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Friday, September 19, 2014
- On Tuesday international ratings agency, Moody’s, rated South Africa a credit positive, saying that the results of last week’s general election ensured a continuity of the country’s macroeconomic policy. But the success of the left-wing Economic Freedom Fighters (EFF) tells a different story of the country’s economic inequalities.
Often seen in a trademark red beret, the EFF’s founder Julius Malema has emerged as a left-wing revolutionary, promising the nationalisation of mines and banks, expropriation of land to black South Africans, job creation through protected industrial development, and free education, healthcare, housing and sanitation.
At only eight months old, the EFF were able to secure 25 seats in parliament, ranking third overall with about 1.2 million votes in the May 7 general election.
Malema is a former African National Congress (ANC) Youth League leader who was expelled from its ranks in 2012 amid accusations of hate speech against white South Africans, causing division with the party, money laundering, fraud, racketeering and tax evasion.
South Africa’s government adopted the National Development Plan in 2012, which was meant to be a blueprint for economic development. According to a report by tralac, an organisation developing trade-related capacity, the plan “has become the cornerstone of the government’s policy in addressing objectives such as increasing employment, reducing poverty and inequality …”
However, an ongoing strike by the Association of Mineworkers and Construction Union members, has highlighted the income disparity on South Africa’s mines. The strike for higher wages has been characterised by violence, intimidation and killings. Tensions were visible at Lonmin’s North West platinum mine this week as miners wielding traditional weapons reportedly barricaded roads to prevent fellow strikes from returning to work. On Thursday, local media reported that many of the miners appeared to be apparent EFF supporters as they were dressed in T-shirts emblazoned with Malema’s face.
But Malema’s EFF is a platform that appeals to those falling through the cracks under the current system, says Professor Adam Habib, a political scientist from Johannesburg’s University of the Witwatersrand.
“Malema tapped into a niche constituency of disgruntled ANC voters, young people struggling to get jobs and workers battling to make ends meet,” he tells IPS.
But Habib argues the EFF’s respectable showing was little more than a protest vote in many cases.
“Many citizens do not take Malema seriously. EFF voters do not vote for him because they think he’s a credible president; they vote for him to spite the ANC, and to send a message to the ruling political elite.”
The ruling ANC could face some serious trouble if the party fails to look forward — and inward.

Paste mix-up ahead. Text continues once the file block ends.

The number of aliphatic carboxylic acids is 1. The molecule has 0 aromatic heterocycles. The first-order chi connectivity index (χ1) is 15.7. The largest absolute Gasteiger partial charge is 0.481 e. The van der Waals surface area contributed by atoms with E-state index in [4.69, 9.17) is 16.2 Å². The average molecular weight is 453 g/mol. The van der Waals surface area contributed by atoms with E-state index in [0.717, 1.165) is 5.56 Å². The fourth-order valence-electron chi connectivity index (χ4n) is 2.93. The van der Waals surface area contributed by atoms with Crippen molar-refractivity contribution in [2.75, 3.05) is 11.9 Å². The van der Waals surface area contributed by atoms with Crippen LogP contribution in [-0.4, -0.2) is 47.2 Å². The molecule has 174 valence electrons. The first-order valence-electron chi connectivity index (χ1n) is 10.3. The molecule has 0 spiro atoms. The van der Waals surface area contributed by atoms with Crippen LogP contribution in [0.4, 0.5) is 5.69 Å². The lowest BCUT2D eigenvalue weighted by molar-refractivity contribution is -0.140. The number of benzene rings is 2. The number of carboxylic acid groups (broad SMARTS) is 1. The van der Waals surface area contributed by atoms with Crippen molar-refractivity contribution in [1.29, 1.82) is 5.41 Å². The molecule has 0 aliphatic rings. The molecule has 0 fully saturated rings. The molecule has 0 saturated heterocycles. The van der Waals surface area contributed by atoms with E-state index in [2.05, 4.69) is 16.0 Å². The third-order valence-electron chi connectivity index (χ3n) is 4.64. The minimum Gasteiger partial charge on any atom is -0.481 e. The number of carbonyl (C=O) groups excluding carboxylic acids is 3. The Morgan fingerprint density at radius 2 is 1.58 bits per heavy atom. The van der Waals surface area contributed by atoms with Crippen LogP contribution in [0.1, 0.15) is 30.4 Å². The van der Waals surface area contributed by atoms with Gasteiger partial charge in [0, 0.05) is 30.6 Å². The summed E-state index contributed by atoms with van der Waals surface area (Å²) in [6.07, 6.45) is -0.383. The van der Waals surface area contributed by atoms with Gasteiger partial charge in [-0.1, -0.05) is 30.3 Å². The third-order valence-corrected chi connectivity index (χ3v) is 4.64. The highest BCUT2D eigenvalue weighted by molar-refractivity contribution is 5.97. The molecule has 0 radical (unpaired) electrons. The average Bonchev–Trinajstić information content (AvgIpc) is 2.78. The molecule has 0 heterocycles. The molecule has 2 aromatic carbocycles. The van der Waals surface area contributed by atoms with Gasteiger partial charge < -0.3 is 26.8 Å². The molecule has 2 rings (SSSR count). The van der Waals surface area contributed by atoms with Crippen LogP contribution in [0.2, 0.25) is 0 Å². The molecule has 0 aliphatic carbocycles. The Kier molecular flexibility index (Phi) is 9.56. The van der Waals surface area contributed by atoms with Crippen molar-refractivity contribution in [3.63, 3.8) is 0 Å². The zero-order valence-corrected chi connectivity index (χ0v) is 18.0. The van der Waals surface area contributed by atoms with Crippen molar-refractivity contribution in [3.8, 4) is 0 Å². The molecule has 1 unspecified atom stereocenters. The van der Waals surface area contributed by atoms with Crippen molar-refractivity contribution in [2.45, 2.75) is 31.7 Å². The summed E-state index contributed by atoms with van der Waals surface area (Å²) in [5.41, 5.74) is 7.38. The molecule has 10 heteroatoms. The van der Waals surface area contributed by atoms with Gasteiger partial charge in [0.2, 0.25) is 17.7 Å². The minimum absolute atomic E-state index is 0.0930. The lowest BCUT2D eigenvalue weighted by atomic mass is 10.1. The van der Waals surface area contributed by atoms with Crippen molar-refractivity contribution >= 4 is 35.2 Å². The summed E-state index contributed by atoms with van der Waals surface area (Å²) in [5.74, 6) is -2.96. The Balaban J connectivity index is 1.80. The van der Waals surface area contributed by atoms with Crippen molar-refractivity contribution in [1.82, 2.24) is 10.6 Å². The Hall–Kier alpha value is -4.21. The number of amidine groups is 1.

Jacob Zuma’s ruling party has been marred by scandal and crippled by its failure to deliver on many of its promises.
It’s left many — the young, poor, marginalised and long-time ANC supporters — deeply dissatisfied and disillusioned. Many didn’t vote, or defected from the ANC to parties that are vocal in offering radical change.
Habib says if the ANC hopes to regain trust and mobilise the millions of young “born frees” who have grown up in an age of democracy, politicians will need to stress its commitment to the future rather than its part in overthrowing the old apartheid regime.
“We have to appeal to them and their interests,” Habib says of the untapped youth electorate.
“The vast majority of them are poor and marginalised. A party has to have a message that provides them with a future … a message of inclusion, of addressing inequality, and of providing people with a job and a decent living standard — but it must also be a message of modernity, of being citizens of the 21st century,” he says.
“Until they do, they will not galvanise this generation.”
Banking on its apartheid struggle credentials and the legacy of former president Nelson Mandela, the ANC has been the preferred party of much of the electorate since the beginnings of democracy in 1994.
It clinched 62 percent of the vote but lost key ground in former ANC strongholds such as Gauteng province.
It’s time politicians looked long and hard at their current behaviour, argues Habib, since support for the ANC is at a historical low.
“The ANC’s four percent decline should be a wake-up call for the ruling elite, especially after the four percent decline in 2009. If this is not enough, the scare … should shake it from its complacency.”
This complacency was no more apparent than during the lead up to elections, when Zuma was quoted as saying only the “clever” middle classes cared about the scandals surrounding multi-million dollar “security upgrades” to his Nkandla retirement homestead.
Habib calls the 2014 elections a mere “curtain raiser for the real game” for what’s to come in five years. It’s a sentiment reflected by political commentators like Professor Steven Friedman, who acts as director of the Centre for the Study of Democracy at Rhodes University and the University of Johannesburg.
“The ANC acknowledged that many of its supporters were unhappy with leaders who … seemed more interested in looking after themselves than voters,” Friedman says, adding the party has lost key support among unionists at the Congress of South African Trade Unions and its once-energetic youth league.
“This election did not challenge the ANC’s dominance at the polls. But if the result convinces its leaders that they no longer have to worry about the problems caused by politicians who put themselves before the country, it may open the way for far more competition in the next election than we have seen in this one,” Friedman tells IPS.